In the dispute over the reform of the electoral law, the SPD parliamentary group has come up with a compromise proposal. The SPD MP Axel Schäfer spoke out in favor of lowering the five percent hurdle to four percent in order to compensate for the negative consequences of the traffic light plans, especially for the CSU and the left.

The left had also spoken out in favor of such a reduction. The Left MP Gregor Gysi had brought 3 or 3.5 percent into play. CSU boss Markus Söder, on the other hand, had rejected a reduction.

Bundestag is to be reduced to 630 MPs

The coalition of SPD, Greens and FDP had decided on an electoral law reform in order to permanently reduce the Bundestag, which had inflated to 736 MPs, to 630 MPs. The so-called basic mandate clause should be dropped. So far, it has ensured that parties with the strength of their second vote result in the Bundestag also entered the Bundestag if they were less than five percent but won at least three direct mandates. The Left Party benefited from this in 2021, which had only achieved 4.9 percent of the second votes. The CSU came to 5.2 percent in 2021, but won almost all direct mandates in Bavaria. The CSU and CDU form a parliamentary group in the Bundestag.

In a two-page statement, Schäfer suggests lowering the hurdle to four percent, as first reported by the “Süddeutsche Zeitung” on Saturday. The paper is also available from the German Press Agency. The 70-year-old has been a member of the Bundestag since 2002. From 2010 to 2017 he was deputy group leader.

Schäfer: Reduction of the blocking clause to four percent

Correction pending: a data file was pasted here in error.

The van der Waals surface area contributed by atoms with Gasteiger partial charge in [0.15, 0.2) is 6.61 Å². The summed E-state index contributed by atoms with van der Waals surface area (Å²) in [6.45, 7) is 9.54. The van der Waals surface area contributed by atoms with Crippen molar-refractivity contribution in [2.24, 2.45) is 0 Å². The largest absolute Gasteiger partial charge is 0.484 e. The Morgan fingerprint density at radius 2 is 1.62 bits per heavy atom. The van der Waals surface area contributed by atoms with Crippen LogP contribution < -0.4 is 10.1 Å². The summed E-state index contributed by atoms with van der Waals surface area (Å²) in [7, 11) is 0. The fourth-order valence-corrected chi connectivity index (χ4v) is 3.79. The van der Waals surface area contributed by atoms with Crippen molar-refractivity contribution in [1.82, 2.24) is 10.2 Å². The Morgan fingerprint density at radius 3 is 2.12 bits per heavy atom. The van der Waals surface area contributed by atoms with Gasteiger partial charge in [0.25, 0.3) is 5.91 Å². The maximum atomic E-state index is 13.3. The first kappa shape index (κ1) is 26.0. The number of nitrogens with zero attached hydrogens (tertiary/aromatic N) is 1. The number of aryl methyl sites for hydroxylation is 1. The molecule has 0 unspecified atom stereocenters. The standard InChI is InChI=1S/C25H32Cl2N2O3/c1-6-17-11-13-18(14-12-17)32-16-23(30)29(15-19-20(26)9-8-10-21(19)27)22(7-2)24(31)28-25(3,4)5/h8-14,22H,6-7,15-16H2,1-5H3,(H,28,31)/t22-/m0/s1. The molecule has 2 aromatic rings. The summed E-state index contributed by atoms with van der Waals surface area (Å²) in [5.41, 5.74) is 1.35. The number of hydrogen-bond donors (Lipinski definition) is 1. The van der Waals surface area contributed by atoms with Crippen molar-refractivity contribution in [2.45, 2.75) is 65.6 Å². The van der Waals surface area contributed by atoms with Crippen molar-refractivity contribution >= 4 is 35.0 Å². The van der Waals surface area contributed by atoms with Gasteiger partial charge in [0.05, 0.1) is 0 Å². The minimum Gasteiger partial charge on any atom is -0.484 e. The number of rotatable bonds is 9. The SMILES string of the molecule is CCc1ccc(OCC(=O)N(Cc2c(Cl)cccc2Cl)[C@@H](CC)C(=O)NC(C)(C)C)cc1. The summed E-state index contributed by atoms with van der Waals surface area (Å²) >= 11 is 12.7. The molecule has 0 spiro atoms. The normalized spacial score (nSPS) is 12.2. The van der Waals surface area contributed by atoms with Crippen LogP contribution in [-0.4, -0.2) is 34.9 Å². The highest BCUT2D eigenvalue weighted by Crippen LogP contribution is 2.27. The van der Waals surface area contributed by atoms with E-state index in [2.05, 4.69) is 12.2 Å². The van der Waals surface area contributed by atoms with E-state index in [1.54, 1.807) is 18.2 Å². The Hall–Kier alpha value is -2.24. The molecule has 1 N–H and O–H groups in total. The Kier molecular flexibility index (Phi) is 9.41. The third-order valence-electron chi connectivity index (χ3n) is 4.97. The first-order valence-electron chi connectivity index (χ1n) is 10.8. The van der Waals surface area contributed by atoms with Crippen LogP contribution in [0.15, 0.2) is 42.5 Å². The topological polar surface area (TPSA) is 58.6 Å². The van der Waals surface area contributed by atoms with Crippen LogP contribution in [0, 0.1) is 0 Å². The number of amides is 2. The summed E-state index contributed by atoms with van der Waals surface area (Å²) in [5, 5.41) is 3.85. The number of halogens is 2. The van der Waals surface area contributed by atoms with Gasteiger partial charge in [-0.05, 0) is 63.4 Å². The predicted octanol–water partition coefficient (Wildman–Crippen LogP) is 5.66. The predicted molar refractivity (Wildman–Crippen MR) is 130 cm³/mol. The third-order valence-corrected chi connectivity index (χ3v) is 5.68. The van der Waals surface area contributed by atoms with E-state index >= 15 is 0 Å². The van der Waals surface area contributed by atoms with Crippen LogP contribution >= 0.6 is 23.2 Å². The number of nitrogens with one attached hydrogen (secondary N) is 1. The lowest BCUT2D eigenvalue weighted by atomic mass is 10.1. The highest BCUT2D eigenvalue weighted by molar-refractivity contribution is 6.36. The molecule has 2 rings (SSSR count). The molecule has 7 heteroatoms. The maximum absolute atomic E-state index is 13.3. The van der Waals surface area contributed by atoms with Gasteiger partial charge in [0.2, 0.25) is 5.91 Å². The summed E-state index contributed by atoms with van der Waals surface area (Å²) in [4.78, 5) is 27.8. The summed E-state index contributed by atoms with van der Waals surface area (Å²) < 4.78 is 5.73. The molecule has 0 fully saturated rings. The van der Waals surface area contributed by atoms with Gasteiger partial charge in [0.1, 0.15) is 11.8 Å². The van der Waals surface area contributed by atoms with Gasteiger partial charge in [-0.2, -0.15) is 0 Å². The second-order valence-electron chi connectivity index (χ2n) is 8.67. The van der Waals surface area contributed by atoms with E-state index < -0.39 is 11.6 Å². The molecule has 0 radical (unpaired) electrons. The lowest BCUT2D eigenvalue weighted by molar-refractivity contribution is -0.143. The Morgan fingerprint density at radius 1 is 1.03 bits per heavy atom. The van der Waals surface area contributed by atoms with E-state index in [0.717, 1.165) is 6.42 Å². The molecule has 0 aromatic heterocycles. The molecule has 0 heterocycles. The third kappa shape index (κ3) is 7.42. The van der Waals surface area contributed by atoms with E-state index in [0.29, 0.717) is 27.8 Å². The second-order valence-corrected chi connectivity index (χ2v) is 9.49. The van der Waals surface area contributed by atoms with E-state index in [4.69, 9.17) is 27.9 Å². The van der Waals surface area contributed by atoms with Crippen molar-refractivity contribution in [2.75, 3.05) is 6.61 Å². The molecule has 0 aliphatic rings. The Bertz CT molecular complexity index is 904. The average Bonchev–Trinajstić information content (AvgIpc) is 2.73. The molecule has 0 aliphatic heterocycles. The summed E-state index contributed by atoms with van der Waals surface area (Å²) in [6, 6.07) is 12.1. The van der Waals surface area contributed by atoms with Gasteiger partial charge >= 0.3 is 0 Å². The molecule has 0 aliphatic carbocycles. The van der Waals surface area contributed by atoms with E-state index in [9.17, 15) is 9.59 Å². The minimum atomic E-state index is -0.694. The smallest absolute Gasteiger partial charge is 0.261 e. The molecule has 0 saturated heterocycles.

Schäfer writes that the traffic light coalition has “achieved an important parliamentary success” with the electoral law reform to reduce the size of the Bundestag. However, the planned abolition of the basic mandate clause “led to considerable criticism from all directions, which we must take seriously”. There is now “considerable potential for fake news and legends as well as avoidable disputes”. The traffic light coalition should “both resist this and tackle further reform of the electoral law and specifically discuss lowering the threshold clause to four percent”. Social Democrats “do not see the right to vote as an instrument of struggle against certain parties”. The SPD must therefore now “take legal account of the changed party landscape and take appropriate initiatives”.

Schäfer also referred to the situation in the European Union: “In eight EU countries there are threshold clauses of less than five percent and in the European Parliament less than one percent is enough to win a seat.”

CSU boss Söder, on the other hand, rejects lowering the five percent hurdle, as he told the “Süddeutsche Zeitung” (Saturday). “The traffic light must take back this right to vote completely, corrections are not enough,” he emphasized. “In order to secure its majority, it put two of the three opposition parties at a fundamental disadvantage. The traffic light has sinned against the political culture,” criticized the Bavarian Prime Minister.

The CDU chairman Friedrich Merz also rejected the proposal from the coalition to improve the electoral law reform and to allow list connections between the CDU and CSU. “We feel it is downright encroaching that the coalition wants to use election law to decide how the CDU and CSU should line up in federal elections. World on Sunday”.

“CDU and CSU are two friendly, but also independent parties who have decided to run in geographically different electoral areas and not to compete. It will stay that way, no matter what other political parties think of it,” explained Merz. The CSU only competes in Bavaria, the CDU only in the other federal states.